Home » randomness » Blame it on the Vaporub: A desperate cry for affirmation

Blame it on the Vaporub: A desperate cry for affirmation

Thirteen days. That’s how long I’ve been sick. I’m tired of being sick. Sick and tired.
Thirteen days of coughing. Thirteen days of blowing my nose until it’s raw. Thirteen days of decongestants, Vaporub, cough drops, and Advil. Thirteen days of steamy showers and propped-up pillows. Thirteen days of walking in a fog. 
I’ve self-diagnosed a bad cold or some kind of respiratory virus because that’s what everyone else around me has contracted, and I’ve never developed a fever. I haven’t seen a doctor because I don’t want to pay $150 to hear him say, “Drink plenty of fluids and rest.”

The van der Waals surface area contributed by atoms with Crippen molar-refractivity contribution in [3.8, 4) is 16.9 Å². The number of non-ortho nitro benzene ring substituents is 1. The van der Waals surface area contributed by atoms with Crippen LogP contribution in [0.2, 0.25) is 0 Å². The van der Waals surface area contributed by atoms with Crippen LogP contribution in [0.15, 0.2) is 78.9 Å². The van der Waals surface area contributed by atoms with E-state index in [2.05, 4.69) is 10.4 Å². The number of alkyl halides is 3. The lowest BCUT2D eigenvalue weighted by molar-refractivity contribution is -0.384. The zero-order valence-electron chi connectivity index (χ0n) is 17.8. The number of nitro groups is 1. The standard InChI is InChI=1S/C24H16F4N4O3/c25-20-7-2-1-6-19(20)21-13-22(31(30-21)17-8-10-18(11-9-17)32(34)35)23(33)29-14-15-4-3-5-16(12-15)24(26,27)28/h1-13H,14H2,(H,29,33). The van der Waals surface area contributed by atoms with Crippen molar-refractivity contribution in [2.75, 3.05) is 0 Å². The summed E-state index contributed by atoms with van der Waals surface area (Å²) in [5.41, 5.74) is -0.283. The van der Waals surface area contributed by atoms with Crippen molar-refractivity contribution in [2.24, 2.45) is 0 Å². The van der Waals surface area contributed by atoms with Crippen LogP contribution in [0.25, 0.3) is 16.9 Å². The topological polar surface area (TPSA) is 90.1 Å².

As I tick off the days of feeling so crappy, my mood sinks. My outlook on life sucks. Everyone hates me. Nobody loves me. I’m going to take my toys and go home. Meaningless, meaningless, everything is meaningless. I’m pretty sure Solomon had the same virus when he wrote Ecclesiastes.
So this is probably not the best time to make any decision more important than which can of soup to heat. Deciding to quit writing ranks slightly higher than lunch.
I voiced my complaints and my contemplation to the circle of Facebook friends, who promptly assured me that I had inhaled a little too much Vaporub. Get well first, they said. Don’t make any decisions now. And, they added, please don’t quit. 
I breathed in their assurances and backed away from the cliff. Then I scanned the names of commenters.
Cancer survivor. Cancer survivor. Buried her father. Buried his son. 
Single mom. Single dad. Autistic son. Carnival Triumph passenger (yes, that one).
God. I hate myself.
My little virus does not deserve such drama. I am fine. I am not “overwhelmingly discouraged by life,” as I so eloquently complained. I have a cold.